A brief tour diary from our rapid trip from Yorkshire to Merseyside and back again, taking in model villages, a family party and a visit to Moomin Valley.
We had hoped to leave early, but an arse about with a mattress delivery led to us waiting until after dark (and receiving no matress either).
We hit the Snake Pass just at a perfect time, rush-hour was dying down and there was no lights in the sky. You have no idea of the luminescent noise of the city until all you have in front of you is full-beam, cats eyes and the odd reflective sign.
After the usual trip across the A57, M60, M56 and M53, we arrived in Port Sunlight: model village and home to a lot of my childhood. It is a very proud village, with just cause. There are many bowling greens, tree and flower-lined walks and the kind of homes that people draw when they draw the kinds of home they’d like to live in. Its rich architecture is stringently upheld, and even now UML (Unilever Merseyside Limited) still make sure it is true to its roots.
We were there to attend my dad’s sixtieth birthday party at the Lever Club (everything in Port Sunlight is Lever Something). It has a bowling green, memorial and cheap bar. There were people, some dancing, familial handshakes, and a former Robbie Williams impersonator cum DJ/entertainer. There were stories of millionaire call girls and french pastries, attempts to blow up Harold Wilson and legendary fighting. A Welshman conned me into eating lava bread and cockles.
I said some sincere words about my dad over a microphone to the people present. I mostly said what I meant, but missed some of the nicer things out. I was congratulated on my ‘alternative comedy’ and my dad has mostly clammed up and ignored it. Manly.
He had a cake.
That is supposed to be my dad on his motorized tricycle, not a shopmobility scooter as has been suggested. I tried not to drink much because of being ill; I did okay. This is a big achievement in my family.
After cooking perfect poached eggs the next morning, we set off to Bury Museum and Art Gallery. This was a bit of a detour from our journey home (extra short sprints on M6, M62, M60, M66). Bury’s internal road systems are deeply fraught, and feel more like unmanaged Parisian street traffic.
Once parked (£3.20 for two hours), we looked up.
What a brilliant building. Catholics knew how to make churches. Far better than the modern community centre things being occupied in the name of Christ these days. Bury has an odd mix of fantastic gothic architecture — from a time of great belief — some nice art deco buildings — now JD Wetherspoon free houses — and horrific ’80s modernism. In the centre of the town, there is a place called The Rock. It is so dystopian in its name and creation, it is hard to imagine Bury can envision life beyond the city.
Which makes it odd that we were there for the final day of the Magical Moomin Valley visiting exhibition: a small, but brilliant, show of Tove Jansson‘s Moomin work amongst some of her other illustrations. Towns on the edge of major cities get a lot of arts funding to bring culture to their areas, I suppose they assume that cities create their own culture and don’t really need to import it. I am glad we contributed some out of town visits that will help attract funding for more things like this.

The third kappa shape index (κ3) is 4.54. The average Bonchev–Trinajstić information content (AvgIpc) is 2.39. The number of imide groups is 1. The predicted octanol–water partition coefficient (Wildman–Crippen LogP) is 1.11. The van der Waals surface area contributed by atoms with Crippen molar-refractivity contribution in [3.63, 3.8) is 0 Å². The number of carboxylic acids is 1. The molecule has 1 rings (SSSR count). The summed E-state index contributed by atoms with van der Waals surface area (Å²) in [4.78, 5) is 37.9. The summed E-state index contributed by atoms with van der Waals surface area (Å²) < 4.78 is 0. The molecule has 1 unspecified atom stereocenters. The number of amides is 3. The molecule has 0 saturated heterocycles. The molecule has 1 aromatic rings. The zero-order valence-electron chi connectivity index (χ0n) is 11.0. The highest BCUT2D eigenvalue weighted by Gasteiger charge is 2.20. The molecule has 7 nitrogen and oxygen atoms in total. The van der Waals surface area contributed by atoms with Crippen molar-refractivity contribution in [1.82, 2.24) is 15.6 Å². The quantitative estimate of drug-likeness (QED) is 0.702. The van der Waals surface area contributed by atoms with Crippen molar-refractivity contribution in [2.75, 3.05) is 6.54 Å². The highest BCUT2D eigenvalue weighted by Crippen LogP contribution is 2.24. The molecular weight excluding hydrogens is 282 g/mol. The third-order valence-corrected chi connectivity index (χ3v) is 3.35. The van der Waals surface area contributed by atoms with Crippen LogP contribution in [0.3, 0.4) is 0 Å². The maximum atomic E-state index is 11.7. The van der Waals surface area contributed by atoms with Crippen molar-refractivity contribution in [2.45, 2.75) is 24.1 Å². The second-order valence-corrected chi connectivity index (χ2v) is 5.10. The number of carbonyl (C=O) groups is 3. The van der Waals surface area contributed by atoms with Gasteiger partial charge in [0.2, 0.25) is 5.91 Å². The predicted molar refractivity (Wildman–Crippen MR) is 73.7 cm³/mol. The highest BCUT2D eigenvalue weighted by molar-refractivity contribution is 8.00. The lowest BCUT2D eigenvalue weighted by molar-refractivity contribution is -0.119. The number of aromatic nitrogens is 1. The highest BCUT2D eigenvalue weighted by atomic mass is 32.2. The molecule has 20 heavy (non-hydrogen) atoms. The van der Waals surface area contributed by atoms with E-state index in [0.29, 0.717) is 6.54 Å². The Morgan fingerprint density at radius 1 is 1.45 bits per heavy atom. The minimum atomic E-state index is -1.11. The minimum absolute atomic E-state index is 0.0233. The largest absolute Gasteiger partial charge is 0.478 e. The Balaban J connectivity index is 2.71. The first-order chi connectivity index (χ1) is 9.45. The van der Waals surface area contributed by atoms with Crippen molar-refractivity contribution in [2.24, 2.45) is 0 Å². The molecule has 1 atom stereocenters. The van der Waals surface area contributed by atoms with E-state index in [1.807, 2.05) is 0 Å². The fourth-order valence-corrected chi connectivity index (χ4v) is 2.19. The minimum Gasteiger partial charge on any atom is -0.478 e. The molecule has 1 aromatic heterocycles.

Can’t explain how giddy we were when we actually saw the sign.
Look how happy Moomin is to see people.
Once inside, the exhibition was an absolute treasure. Moomin showed us the way.
Dozens of small cells, no more than six inches square, of intricate Moomin beauty. Being able to see every single, dedicated ink mark and erased pencil sketch was stunning. The detail is really quite incredible, but always maintains simplicity in the image. No space is wasted.
The lighting was very sensitive so as not to destroy the images, which made it tricky to take photos. It’s probably naughty anyway.
Here is Moomin in another spooky place.
Tove Jansson did other things, including as an illustrator for magazines.
Jansson also did plenty of illustrations for JRR Tolkien’s The Hobbit.
It was all over so quickly, but it was wonderful to see, first-hand, the work of someone who continues to delight adults and children sixty-five years after first being published. Still, Jansson doesn’t seem to get as much credit as she deserves in this part of the world.
Once we had looked and looked again at the cells, we pretended to be Moomin.
There was no gift shop, so we saved ourselves dozens of pounds. Now, though, we are planning a Finnish holiday which will take in Tampere, Naantali (where Moomin World is) and Helsinki. Any advice on making this less expensive is more than welcome.
After leaving the exhibition, we took tea and cake at The Hero’s cafe within the Fusilier Museum opposite. Then we left Bury, hit the M66, M60, M67, A57 and home. We again traversed the Snake Pass in absolute darkness.
That’s that. Lovely.